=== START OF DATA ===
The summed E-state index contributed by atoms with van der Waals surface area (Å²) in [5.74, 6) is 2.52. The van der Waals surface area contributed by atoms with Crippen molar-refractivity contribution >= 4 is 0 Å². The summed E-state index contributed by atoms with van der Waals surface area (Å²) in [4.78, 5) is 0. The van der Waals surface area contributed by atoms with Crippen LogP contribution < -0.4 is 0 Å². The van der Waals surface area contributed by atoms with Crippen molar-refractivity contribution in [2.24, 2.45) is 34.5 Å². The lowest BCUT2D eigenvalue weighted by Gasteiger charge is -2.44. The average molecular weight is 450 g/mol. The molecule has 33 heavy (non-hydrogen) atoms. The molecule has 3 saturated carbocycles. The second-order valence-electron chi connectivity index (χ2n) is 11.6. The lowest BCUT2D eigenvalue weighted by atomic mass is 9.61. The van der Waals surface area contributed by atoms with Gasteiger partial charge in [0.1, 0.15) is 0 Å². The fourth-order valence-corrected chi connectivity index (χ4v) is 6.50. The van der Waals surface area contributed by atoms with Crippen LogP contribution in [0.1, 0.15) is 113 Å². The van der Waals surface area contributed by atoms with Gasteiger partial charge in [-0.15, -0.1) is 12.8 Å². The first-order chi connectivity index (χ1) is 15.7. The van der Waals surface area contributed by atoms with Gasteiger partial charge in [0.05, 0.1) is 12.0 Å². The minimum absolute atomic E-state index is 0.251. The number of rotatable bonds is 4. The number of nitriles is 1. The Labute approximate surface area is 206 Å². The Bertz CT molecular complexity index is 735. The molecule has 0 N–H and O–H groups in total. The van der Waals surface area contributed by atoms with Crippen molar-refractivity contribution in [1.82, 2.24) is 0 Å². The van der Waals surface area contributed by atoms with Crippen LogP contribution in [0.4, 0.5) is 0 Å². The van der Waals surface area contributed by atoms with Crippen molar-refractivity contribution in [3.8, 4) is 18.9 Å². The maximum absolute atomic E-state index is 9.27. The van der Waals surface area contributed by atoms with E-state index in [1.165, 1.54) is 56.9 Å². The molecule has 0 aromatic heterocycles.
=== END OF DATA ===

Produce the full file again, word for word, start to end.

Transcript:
The summed E-state index contributed by atoms with van der Waals surface area (Å²) in [5.74, 6) is 2.52. The van der Waals surface area contributed by atoms with Crippen molar-refractivity contribution >= 4 is 0 Å². The summed E-state index contributed by atoms with van der Waals surface area (Å²) in [4.78, 5) is 0. The van der Waals surface area contributed by atoms with Crippen LogP contribution < -0.4 is 0 Å². The van der Waals surface area contributed by atoms with Crippen molar-refractivity contribution in [2.24, 2.45) is 34.5 Å². The lowest BCUT2D eigenvalue weighted by Gasteiger charge is -2.44. The average molecular weight is 450 g/mol. The molecule has 33 heavy (non-hydrogen) atoms. The molecule has 3 saturated carbocycles. The second-order valence-electron chi connectivity index (χ2n) is 11.6. The lowest BCUT2D eigenvalue weighted by atomic mass is 9.61. The van der Waals surface area contributed by atoms with Gasteiger partial charge in [0.1, 0.15) is 0 Å². The fourth-order valence-corrected chi connectivity index (χ4v) is 6.50. The van der Waals surface area contributed by atoms with Crippen LogP contribution in [0.1, 0.15) is 113 Å². The van der Waals surface area contributed by atoms with Gasteiger partial charge in [-0.15, -0.1) is 12.8 Å². The first-order chi connectivity index (χ1) is 15.7. The van der Waals surface area contributed by atoms with Gasteiger partial charge in [0.05, 0.1) is 12.0 Å². The minimum absolute atomic E-state index is 0.251. The number of rotatable bonds is 4. The number of nitriles is 1. The Labute approximate surface area is 206 Å². The Bertz CT molecular complexity index is 735. The molecule has 0 N–H and O–H groups in total. The van der Waals surface area contributed by atoms with Crippen molar-refractivity contribution in [1.82, 2.24) is 0 Å². The van der Waals surface area contributed by atoms with Crippen LogP contribution in [0.4, 0.5) is 0 Å². The van der Waals surface area contributed by atoms with Crippen molar-refractivity contribution in [3.8, 4) is 18.9 Å². The maximum absolute atomic E-state index is 9.27. The van der Waals surface area contributed by atoms with E-state index in [1.165, 1.54) is 56.9 Å². The molecule has 0 aromatic heterocycles.